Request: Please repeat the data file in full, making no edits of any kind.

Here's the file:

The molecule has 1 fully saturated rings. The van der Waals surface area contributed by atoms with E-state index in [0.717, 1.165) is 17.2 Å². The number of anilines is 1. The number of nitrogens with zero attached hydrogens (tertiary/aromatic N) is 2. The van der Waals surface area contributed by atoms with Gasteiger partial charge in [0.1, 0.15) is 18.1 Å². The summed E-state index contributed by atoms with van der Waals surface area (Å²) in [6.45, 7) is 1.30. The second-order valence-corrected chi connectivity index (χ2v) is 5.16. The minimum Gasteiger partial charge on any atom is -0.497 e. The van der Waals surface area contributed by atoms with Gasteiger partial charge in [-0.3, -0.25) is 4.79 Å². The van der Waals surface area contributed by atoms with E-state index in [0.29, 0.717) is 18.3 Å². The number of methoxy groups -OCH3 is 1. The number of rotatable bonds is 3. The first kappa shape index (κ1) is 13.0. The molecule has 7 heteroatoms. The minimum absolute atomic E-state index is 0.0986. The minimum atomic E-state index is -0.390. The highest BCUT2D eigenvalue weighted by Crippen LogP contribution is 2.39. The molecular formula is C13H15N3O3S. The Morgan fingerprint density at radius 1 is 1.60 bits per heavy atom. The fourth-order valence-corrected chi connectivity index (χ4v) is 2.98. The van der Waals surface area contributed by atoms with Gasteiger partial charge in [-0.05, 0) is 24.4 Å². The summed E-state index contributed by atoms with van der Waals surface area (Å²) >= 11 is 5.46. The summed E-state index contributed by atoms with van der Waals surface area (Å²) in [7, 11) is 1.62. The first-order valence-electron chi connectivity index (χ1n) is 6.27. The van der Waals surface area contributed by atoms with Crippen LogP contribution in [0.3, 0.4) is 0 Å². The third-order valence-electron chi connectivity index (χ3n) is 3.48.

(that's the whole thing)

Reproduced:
The molecule has 1 fully saturated rings. The van der Waals surface area contributed by atoms with E-state index in [0.717, 1.165) is 17.2 Å². The number of anilines is 1. The number of nitrogens with zero attached hydrogens (tertiary/aromatic N) is 2. The van der Waals surface area contributed by atoms with Gasteiger partial charge in [0.1, 0.15) is 18.1 Å². The summed E-state index contributed by atoms with van der Waals surface area (Å²) in [6.45, 7) is 1.30. The second-order valence-corrected chi connectivity index (χ2v) is 5.16. The minimum Gasteiger partial charge on any atom is -0.497 e. The van der Waals surface area contributed by atoms with Gasteiger partial charge in [-0.3, -0.25) is 4.79 Å². The van der Waals surface area contributed by atoms with E-state index in [0.29, 0.717) is 18.3 Å². The number of methoxy groups -OCH3 is 1. The number of rotatable bonds is 3. The first kappa shape index (κ1) is 13.0. The molecule has 7 heteroatoms. The minimum absolute atomic E-state index is 0.0986. The minimum atomic E-state index is -0.390. The highest BCUT2D eigenvalue weighted by Crippen LogP contribution is 2.39. The molecular formula is C13H15N3O3S. The Morgan fingerprint density at radius 1 is 1.60 bits per heavy atom. The fourth-order valence-corrected chi connectivity index (χ4v) is 2.98. The van der Waals surface area contributed by atoms with Gasteiger partial charge in [-0.05, 0) is 24.4 Å². The summed E-state index contributed by atoms with van der Waals surface area (Å²) >= 11 is 5.46. The summed E-state index contributed by atoms with van der Waals surface area (Å²) in [7, 11) is 1.62. The first-order valence-electron chi connectivity index (χ1n) is 6.27. The van der Waals surface area contributed by atoms with Crippen LogP contribution in [0.3, 0.4) is 0 Å². The third-order valence-electron chi connectivity index (χ3n) is 3.48.